Religion in the Age of Enlightenment


Religion in the Age of Enlightenment, Earthquakes, Chastisement, Christian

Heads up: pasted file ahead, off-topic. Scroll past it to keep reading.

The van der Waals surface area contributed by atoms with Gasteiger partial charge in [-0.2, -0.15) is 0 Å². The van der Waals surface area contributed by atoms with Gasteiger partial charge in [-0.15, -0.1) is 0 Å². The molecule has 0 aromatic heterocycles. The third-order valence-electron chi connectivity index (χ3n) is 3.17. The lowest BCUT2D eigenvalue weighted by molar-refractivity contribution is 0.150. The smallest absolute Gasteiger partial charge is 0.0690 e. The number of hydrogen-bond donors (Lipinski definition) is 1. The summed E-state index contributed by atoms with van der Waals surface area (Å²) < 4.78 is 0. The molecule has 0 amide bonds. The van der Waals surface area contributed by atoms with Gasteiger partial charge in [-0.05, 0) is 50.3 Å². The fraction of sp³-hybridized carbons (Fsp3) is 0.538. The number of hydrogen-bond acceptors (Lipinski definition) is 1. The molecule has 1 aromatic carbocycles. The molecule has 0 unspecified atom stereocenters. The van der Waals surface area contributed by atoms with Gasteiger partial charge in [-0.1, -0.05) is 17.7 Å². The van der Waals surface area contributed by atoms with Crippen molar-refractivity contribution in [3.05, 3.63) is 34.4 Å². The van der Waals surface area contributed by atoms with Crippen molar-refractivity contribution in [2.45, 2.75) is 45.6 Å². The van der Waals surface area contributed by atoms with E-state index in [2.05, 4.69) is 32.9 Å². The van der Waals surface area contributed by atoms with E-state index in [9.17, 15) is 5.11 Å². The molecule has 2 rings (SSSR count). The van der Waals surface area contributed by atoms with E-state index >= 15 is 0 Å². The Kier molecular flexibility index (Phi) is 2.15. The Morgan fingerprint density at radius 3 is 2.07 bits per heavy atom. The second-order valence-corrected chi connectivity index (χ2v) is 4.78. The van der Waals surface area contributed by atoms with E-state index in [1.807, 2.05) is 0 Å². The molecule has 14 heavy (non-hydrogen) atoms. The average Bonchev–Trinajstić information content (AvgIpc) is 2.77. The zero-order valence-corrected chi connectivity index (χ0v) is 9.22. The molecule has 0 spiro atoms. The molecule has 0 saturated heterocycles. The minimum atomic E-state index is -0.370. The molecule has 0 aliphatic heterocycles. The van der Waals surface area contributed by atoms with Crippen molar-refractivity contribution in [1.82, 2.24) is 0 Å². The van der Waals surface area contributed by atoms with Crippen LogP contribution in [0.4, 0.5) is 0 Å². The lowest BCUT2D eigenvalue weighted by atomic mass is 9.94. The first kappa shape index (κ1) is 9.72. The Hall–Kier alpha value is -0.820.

In February and March of 1750, two earthquakes hit London, provoking panic in the population and generating a great deal of providentialist rhetoric from religious authorities and selfproclaimed prophets alike. Public figures used the earthquakes as didactic opportunities to structure domestic identity and national security along gridlines of reason, faith, and national guilt. Such representations indicate not only that religious identity and faith remained important to Britons throughout the eighteenth century but also that, although Britons used Christian belief to structure their national identity, they were by no means convinced of the superiority of actual Christian behavior compared to that of other religious groups. The complexity of English attitudes toward religious "others" could complicate the understanding of-among other power relations-the imbrications of missionary activity, colonialism, and the novel that Edward Said and other postcolonialist theorists have described.